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How Can We Keep Employee Forums Valuable and Energizing for Staff?

Question

Our COO has been conducting employee forums for about one year. At the forums she reviews organizational information and results based upon the Five Pillars. We report the work that work teams are accomplishing and the results of the organizational measures for the Five Pillars.

The time is balanced between reporting and other creative ways of providing information (such as skits, videos that tell “our story,” etc.). Since we are interested in taking our organization to the next level, how can we keep our forums valuable and energizing for the staff? What have you seen other organizations do in employee forums to demonstrate an increased focus on ownership, People, Service, Quality, Finance, and Growth?

Answer

Employee forums—quarterly meetings led by senior leaders for all employees—are an excellent way to increase communication at all levels. Here are some ideas I have collected from our national learning lab of hospitals to create maximum impact:

  • Collect questions before sessions, both through leaders and in the cafeteria. This way staff will attend to hear their questions answered. If there is not enough time to answer all questions (or some questions are of narrow interest), distribute a printed Q & A on all questions to staff as they join the meeting.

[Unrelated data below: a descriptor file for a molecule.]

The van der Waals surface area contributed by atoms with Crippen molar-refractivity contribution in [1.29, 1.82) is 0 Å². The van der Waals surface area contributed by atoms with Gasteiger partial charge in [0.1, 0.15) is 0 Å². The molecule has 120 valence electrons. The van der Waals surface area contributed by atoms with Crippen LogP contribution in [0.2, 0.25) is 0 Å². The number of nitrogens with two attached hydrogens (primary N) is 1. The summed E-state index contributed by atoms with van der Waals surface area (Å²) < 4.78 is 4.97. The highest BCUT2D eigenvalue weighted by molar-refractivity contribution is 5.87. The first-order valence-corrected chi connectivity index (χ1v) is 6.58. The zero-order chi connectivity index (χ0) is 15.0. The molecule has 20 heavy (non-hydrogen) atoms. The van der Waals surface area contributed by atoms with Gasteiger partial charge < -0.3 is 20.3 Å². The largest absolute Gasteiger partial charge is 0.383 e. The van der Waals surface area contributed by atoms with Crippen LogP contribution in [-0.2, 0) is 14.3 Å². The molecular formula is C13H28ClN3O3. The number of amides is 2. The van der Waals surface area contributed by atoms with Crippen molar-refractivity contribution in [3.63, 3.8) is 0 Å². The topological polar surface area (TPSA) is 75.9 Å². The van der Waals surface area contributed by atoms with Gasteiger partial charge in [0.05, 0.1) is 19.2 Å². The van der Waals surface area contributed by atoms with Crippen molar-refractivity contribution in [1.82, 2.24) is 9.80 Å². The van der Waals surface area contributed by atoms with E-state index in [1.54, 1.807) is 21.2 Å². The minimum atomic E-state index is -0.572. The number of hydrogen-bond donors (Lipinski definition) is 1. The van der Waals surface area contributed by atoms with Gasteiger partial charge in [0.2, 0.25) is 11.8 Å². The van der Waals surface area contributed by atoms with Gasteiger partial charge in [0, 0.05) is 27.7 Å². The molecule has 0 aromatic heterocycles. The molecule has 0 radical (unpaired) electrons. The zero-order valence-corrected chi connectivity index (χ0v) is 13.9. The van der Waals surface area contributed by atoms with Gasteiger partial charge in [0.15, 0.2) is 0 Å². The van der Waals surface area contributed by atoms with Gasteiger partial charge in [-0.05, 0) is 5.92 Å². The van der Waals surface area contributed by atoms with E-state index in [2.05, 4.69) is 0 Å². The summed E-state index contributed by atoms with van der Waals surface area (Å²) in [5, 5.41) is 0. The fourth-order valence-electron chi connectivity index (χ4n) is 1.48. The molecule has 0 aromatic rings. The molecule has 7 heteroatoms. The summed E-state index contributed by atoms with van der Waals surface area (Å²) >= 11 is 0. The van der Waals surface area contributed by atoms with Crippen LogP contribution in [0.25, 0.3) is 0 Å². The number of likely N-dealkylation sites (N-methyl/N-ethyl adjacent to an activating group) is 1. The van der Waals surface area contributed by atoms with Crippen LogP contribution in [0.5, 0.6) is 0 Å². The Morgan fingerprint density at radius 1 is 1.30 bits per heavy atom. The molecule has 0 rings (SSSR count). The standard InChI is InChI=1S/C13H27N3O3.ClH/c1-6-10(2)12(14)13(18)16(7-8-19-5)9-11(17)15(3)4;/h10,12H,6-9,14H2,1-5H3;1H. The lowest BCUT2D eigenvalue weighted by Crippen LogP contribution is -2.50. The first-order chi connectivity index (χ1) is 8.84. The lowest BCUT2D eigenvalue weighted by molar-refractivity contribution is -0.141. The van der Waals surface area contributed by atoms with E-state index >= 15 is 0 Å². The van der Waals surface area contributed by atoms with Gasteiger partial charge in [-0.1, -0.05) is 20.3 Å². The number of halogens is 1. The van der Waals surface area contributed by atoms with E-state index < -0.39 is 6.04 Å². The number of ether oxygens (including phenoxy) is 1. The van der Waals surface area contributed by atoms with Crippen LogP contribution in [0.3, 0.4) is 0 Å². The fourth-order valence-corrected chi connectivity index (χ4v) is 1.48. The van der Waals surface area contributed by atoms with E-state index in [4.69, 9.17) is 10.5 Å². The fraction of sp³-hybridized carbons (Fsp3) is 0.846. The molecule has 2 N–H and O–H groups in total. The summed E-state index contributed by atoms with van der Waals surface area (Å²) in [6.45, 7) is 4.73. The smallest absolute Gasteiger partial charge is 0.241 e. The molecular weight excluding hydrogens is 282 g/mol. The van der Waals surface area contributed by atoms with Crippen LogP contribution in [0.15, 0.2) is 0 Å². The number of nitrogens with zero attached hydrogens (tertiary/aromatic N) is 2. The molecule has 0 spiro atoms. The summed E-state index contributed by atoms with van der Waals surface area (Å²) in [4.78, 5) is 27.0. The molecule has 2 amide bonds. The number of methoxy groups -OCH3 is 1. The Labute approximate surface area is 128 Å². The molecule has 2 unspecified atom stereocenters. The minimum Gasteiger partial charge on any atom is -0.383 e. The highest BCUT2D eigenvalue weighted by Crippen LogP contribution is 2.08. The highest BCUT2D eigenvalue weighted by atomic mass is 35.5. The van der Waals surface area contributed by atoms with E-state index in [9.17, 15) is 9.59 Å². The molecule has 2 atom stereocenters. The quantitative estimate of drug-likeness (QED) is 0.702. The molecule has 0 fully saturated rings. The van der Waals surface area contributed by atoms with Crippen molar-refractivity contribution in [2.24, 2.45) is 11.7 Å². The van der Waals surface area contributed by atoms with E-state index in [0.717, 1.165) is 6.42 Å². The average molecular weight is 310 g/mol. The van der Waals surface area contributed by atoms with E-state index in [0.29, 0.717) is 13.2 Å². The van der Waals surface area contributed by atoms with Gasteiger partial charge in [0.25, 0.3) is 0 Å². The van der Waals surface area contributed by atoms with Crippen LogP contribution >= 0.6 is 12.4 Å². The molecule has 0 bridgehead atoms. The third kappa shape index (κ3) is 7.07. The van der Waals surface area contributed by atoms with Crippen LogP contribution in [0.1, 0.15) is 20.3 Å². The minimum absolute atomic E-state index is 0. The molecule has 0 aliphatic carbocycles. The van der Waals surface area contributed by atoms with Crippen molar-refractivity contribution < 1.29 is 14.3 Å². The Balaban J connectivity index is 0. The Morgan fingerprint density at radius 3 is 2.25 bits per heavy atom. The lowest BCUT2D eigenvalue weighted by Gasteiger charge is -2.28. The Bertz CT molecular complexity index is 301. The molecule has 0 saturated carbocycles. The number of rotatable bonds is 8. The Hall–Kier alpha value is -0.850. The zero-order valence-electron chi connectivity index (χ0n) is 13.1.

• Ensure that when quality topics are offered, appropriate staff can receive continued education units (CEUs).
  • Conduct a mini employee survey at each employee forum, so attendees know they are having impact.
  • If the COO is not an engaging, quality speaker, be sure he or she receives presentation training. We find this is important.
  • Door prizes are a must.
  • Conduct a session for leaders first and get their feedback on what works well and what could be improved. This creates additional ownership.
  • Always report on what happened between sessions so that staff understand the impact of their opinions and see the value of completing the survey.
  • Make it mandatory that leaders schedule staff to attend. • Depending on the size of the group, break a large group up into smaller working groups and give them a few minutes to tackle a challenge at the hospital. This helps attendees do real work and give input. • And last, is the CEO onsite? If so, be sure to have him or her as a presenter.